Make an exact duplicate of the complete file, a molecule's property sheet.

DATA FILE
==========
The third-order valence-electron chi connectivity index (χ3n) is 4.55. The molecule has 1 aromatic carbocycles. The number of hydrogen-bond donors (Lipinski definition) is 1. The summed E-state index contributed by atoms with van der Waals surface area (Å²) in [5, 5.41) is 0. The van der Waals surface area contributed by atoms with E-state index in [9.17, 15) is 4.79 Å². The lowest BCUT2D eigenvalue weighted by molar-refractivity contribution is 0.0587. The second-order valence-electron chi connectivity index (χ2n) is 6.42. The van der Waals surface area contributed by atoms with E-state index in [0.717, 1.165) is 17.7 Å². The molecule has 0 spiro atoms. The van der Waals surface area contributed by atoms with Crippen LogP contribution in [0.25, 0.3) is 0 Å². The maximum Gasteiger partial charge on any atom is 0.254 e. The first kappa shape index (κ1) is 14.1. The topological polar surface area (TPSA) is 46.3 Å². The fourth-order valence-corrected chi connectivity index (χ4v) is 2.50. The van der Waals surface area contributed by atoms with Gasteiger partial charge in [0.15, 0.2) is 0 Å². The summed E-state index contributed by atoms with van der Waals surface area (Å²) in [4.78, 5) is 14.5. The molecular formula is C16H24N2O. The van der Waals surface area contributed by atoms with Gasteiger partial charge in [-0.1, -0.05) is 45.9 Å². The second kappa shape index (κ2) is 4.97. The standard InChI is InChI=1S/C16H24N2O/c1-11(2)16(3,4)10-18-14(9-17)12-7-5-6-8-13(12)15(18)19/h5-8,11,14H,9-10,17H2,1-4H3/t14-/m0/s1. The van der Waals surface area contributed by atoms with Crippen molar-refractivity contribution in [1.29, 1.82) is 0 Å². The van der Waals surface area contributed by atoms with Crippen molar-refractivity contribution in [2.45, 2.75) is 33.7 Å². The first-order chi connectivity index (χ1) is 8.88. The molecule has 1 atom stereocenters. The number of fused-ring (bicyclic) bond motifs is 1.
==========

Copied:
The third-order valence-electron chi connectivity index (χ3n) is 4.55. The molecule has 1 aromatic carbocycles. The number of hydrogen-bond donors (Lipinski definition) is 1. The summed E-state index contributed by atoms with van der Waals surface area (Å²) in [5, 5.41) is 0. The van der Waals surface area contributed by atoms with E-state index in [9.17, 15) is 4.79 Å². The lowest BCUT2D eigenvalue weighted by molar-refractivity contribution is 0.0587. The second-order valence-electron chi connectivity index (χ2n) is 6.42. The van der Waals surface area contributed by atoms with E-state index in [0.717, 1.165) is 17.7 Å². The molecule has 0 spiro atoms. The van der Waals surface area contributed by atoms with Crippen LogP contribution in [0.25, 0.3) is 0 Å². The maximum Gasteiger partial charge on any atom is 0.254 e. The first kappa shape index (κ1) is 14.1. The topological polar surface area (TPSA) is 46.3 Å². The fourth-order valence-corrected chi connectivity index (χ4v) is 2.50. The van der Waals surface area contributed by atoms with Gasteiger partial charge in [0.15, 0.2) is 0 Å². The summed E-state index contributed by atoms with van der Waals surface area (Å²) in [4.78, 5) is 14.5. The molecular formula is C16H24N2O. The van der Waals surface area contributed by atoms with Gasteiger partial charge in [-0.1, -0.05) is 45.9 Å². The second kappa shape index (κ2) is 4.97. The standard InChI is InChI=1S/C16H24N2O/c1-11(2)16(3,4)10-18-14(9-17)12-7-5-6-8-13(12)15(18)19/h5-8,11,14H,9-10,17H2,1-4H3/t14-/m0/s1. The van der Waals surface area contributed by atoms with Crippen molar-refractivity contribution in [1.29, 1.82) is 0 Å². The van der Waals surface area contributed by atoms with Crippen molar-refractivity contribution in [2.45, 2.75) is 33.7 Å². The first-order chi connectivity index (χ1) is 8.88. The molecule has 1 atom stereocenters. The number of fused-ring (bicyclic) bond motifs is 1.